Tag Archives: protein

What Type of Protein is Best for You?

Protein is an essential part of any healthy diet, especially if you get a lot of exercise. High-protein diets can help keep you feeling full for longer and also help with restoring your muscles and tissues. However, there are many different types of protein and so it can be confusing for even the most dedicated of health addicts. Even more confusing, different types of protein are good for you in different ways.


In no particular order, here is our list of the top five types of protein, and why each one has different benefits and advantages.

  1. Seafood and Lean Meats

Animal protein is easy to access and full of other benefits such as heme iron and various nutrients and amino acids. However, it can also be high in fat and cholesterol. For that reason, our choice of animal proteins are seafood and lean meats: fish has benefits such as heart healthy omega-3 oils, whereas lean chicken can provide the cheapest amount of protein per gram for animal protein.

  1. Dairy products

If you are not keen on consuming animal protein, then there are plenty of other fresh alternatives. Dairy in its multiple forms like milk, yogurt and cheese is full of protein, and is tasty as well. Dairy foods tend to have a high amount of nutrients such as calcium, but they can also be high in fat. For that reason, try go for low fat alternatives such as skim milk. If you are keen about being green, go for dairy products that are derived from grass-fed animals and that are rBGH-free.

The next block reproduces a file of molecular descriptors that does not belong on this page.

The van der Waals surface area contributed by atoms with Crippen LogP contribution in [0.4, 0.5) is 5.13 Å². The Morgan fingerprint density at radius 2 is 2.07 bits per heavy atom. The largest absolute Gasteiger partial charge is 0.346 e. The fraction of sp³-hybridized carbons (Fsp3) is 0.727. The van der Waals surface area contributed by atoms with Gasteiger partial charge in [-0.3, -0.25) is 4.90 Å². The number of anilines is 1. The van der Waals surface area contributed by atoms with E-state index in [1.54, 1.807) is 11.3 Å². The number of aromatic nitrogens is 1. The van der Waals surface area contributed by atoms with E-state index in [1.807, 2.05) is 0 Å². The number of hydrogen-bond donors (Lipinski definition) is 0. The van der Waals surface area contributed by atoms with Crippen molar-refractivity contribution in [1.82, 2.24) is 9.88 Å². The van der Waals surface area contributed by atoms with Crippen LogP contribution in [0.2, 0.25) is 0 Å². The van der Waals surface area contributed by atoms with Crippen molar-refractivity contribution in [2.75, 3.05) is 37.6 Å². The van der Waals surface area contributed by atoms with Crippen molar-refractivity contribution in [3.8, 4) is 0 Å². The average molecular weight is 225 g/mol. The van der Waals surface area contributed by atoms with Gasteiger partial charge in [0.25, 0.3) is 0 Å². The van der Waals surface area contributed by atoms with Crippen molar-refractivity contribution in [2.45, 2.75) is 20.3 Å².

1. Soy protein

Soy protein can be consumed from actual soy or in powdered form, but either way it is a great form of protein with multiple benefits. Soy’s key selling point is that it is naturally cholesterol-free and low in saturated fat. Soy also helps to lower LDL cholesterol, the ‘bad’ cholesterol thought to be responsible for conditions such as heart disease.

  1. Whey protein supplement

Whey protein is a very common protein supplement that is often used by athletes. It is popular because of its low price tag and high level of nutrients. One of the many great things about whey is that, even more so than other proteins, it is very filling and even helps to lower your levels of ghrelin, the hormone that controls your hunger levels. This makes it excellent for those trying to lose fat and build muscle simultaneously.

  1. Casein protein supplement

Casein is another popular protein supplement, which is mainly valued because it can take anywhere from 5-8 hours to fully break down in the body. This makes it a great source of protein to consume before bed. The slow and steady release of protein into the body makes this source of protein one of the best in terms of timing and availability. If you’re looking for casein in its natural form, drink a glass of milk before bed.

If you’re looking for a diet plan that factors in supplements, then check out Tosi Health products. Their supplements aim to ensure you get the full spectrum of nutrients you may be missing out on in your diet.